Before it faced this difficult situation, Europe only aimed to prevent terrorism and the expansion of jihadist groups, protect civilians, and help MINUSMA keep the Malian peace process on life support (however unpopular that may be). The equation changed after Russia entered Mali and the junta turned against first France and then seemingly Europe. Europe’s new objectives revolve around what it could no longer do if it left Mali: stand by Malians despite the difficulty of dealing with their current government; uphold multilateralism as a principal by maintaining MINUSMA; avoid the full withdrawal of European forces (because, once they left, domestic political concerns would make it challenging for them to return); and, most importantly, avoid ceding Mali to Russia entirely.
But the Kremlin has put them in a bind: remaining in Mali is increasingly difficult. However, departure seems to mean accepting defeat. This explains the Bundestag’s decision in May. By ending its direct engagement with Mali while keeping a foothold in the country via MINUSMA, Germany elected to hunker down and wait for something to change. Presumably, the hope is that the Russians will hang themselves if given enough rope – by, for example, abusing the Malians that they are ostensibly protecting or exploiting Mali’s resources in a way that engenders a popular backlash – and that, under the junta or another government, Europe will end up in Bamako’s good graces once again.
Operationally, this strategy has required Europe to pause its bilateral missions and focus its active military support on MINSUMA. This is borne out by efforts to repurpose the European Union Training Mission in Mali to focus on Niger, and to shift Germany’s formal role in that mission to the provision of military advice. One virtue of the strategy is that it reduces the risk of overlap between European and Russian military operations. But, critically, it does not entirely remove the leverage over European military logistics that Bamako has used to inconvenience Europe so effectively. The need to provide military support to MINUSMA is now Europe’s Achilles heel in Mali.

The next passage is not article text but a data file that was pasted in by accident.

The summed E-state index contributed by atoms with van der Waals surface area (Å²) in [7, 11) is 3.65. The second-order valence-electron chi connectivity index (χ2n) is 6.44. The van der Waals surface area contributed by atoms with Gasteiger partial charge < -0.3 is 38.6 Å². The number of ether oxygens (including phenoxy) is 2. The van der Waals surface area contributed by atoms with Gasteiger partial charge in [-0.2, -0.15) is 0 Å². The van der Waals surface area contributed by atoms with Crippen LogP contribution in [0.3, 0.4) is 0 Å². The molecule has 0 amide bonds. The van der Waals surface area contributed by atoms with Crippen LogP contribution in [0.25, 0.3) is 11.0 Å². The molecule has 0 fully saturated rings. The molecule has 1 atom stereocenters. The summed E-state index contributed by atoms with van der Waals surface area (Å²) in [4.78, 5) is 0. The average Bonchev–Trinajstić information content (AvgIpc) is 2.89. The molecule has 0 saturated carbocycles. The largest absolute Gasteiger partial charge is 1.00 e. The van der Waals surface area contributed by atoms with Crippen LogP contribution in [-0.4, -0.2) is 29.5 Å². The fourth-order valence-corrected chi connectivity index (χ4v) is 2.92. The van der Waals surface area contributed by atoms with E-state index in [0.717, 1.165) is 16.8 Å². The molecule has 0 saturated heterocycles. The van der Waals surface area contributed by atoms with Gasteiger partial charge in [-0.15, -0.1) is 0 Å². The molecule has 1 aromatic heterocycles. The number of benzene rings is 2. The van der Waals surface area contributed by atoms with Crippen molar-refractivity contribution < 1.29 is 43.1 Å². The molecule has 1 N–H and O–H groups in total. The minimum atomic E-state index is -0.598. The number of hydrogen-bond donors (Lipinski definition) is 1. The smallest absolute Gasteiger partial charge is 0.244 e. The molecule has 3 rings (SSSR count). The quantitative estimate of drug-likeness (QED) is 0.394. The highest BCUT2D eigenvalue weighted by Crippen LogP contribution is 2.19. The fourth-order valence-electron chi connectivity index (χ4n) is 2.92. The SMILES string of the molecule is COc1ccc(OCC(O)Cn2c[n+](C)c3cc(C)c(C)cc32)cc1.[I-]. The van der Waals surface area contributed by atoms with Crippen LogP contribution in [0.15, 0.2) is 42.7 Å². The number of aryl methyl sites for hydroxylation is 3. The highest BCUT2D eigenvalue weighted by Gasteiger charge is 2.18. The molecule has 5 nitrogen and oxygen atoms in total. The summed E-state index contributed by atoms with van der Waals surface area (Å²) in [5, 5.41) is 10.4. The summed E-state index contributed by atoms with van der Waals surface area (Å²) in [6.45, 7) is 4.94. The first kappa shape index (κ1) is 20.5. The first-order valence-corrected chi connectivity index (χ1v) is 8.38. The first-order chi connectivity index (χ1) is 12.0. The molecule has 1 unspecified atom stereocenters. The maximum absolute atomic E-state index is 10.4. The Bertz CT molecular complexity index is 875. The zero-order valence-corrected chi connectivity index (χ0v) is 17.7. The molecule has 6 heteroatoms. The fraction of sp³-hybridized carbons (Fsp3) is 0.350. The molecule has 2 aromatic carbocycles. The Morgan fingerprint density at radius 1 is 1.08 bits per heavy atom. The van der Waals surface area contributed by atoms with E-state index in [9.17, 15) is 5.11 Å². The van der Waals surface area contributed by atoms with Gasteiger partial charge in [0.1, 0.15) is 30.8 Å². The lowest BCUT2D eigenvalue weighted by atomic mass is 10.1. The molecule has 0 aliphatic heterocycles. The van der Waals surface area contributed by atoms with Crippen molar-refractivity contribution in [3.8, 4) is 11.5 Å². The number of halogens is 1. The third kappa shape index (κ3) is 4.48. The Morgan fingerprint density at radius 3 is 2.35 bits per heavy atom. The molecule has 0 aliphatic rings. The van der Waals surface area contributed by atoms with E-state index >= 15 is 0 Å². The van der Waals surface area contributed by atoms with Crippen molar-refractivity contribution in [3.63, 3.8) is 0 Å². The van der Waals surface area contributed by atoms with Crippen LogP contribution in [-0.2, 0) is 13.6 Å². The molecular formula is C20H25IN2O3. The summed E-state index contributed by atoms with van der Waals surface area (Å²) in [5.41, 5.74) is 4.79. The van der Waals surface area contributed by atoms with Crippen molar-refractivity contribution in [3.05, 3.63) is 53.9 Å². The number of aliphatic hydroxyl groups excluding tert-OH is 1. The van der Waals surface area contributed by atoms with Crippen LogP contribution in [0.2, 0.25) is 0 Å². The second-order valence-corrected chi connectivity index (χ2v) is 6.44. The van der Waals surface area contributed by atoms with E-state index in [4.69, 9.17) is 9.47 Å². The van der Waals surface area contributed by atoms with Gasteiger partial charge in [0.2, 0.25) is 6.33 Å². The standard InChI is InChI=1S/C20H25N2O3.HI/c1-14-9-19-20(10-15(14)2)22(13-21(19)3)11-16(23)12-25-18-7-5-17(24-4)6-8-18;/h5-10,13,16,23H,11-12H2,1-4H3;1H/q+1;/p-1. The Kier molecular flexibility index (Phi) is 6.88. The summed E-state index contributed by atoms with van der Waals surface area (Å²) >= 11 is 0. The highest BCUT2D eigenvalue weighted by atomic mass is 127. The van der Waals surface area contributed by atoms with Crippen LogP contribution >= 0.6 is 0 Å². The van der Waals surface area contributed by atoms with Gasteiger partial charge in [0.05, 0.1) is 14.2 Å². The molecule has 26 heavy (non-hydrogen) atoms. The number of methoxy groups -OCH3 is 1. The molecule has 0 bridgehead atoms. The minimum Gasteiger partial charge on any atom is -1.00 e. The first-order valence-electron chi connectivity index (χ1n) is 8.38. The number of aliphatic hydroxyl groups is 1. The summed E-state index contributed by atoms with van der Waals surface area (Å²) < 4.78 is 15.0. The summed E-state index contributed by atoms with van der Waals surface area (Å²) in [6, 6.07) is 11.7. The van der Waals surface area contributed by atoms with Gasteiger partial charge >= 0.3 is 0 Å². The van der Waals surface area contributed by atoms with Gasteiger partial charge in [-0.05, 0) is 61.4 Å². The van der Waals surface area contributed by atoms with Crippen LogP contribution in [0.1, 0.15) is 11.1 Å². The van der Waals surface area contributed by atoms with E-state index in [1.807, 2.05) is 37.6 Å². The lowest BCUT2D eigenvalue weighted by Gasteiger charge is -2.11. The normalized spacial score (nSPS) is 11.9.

When the German government re-evaluated its activities in Mali earlier this year, the pitfalls were apparent but it seemed to be unsettled by the prospect of dramatically changing its approach to the country. This made a limited adjustment attractive at first glance. Nonetheless, the situation has become untenable.
Europe is planning to conduct even more stabilisation and peacekeeping operations in the arc of instability, expanding across the Sahel towards the Atlantic. At the same time, one should expect Russia to continue exploiting divides to force Europeans out of various African countries. So, what Europe does in Mali has consequences beyond its borders: it will set a precedent for existing and future missions. Therefore, Europeans should craft their policy on Mali with a view to establishing a new pattern of behaviour across the region as well as in the country itself.
The only iron-clad guarantee of European influence comes from the host country denying Russia access in the first place. However, Europe may be unable to achieve this without beginning a race to the bottom against Russia, abandoning its values to offer unconditional military support to authoritarian leaders. While Europe’s support may come with strings attached, it is qualitatively and quantitively superior to Russia’s. Accordingly, for African states, there is a real cost to losing European support. But Europe may need to demonstrate its readiness to walk away before they are willing to recognise the consequences of this. Seen that way, Europe may have to sacrifice its presence in Mali for the sake of regional stability.
This article was first published in German on Der Tagesspiegel
The European Council on Foreign Relations does not take collective positions. ECFR publications only represent the views of their individual authors.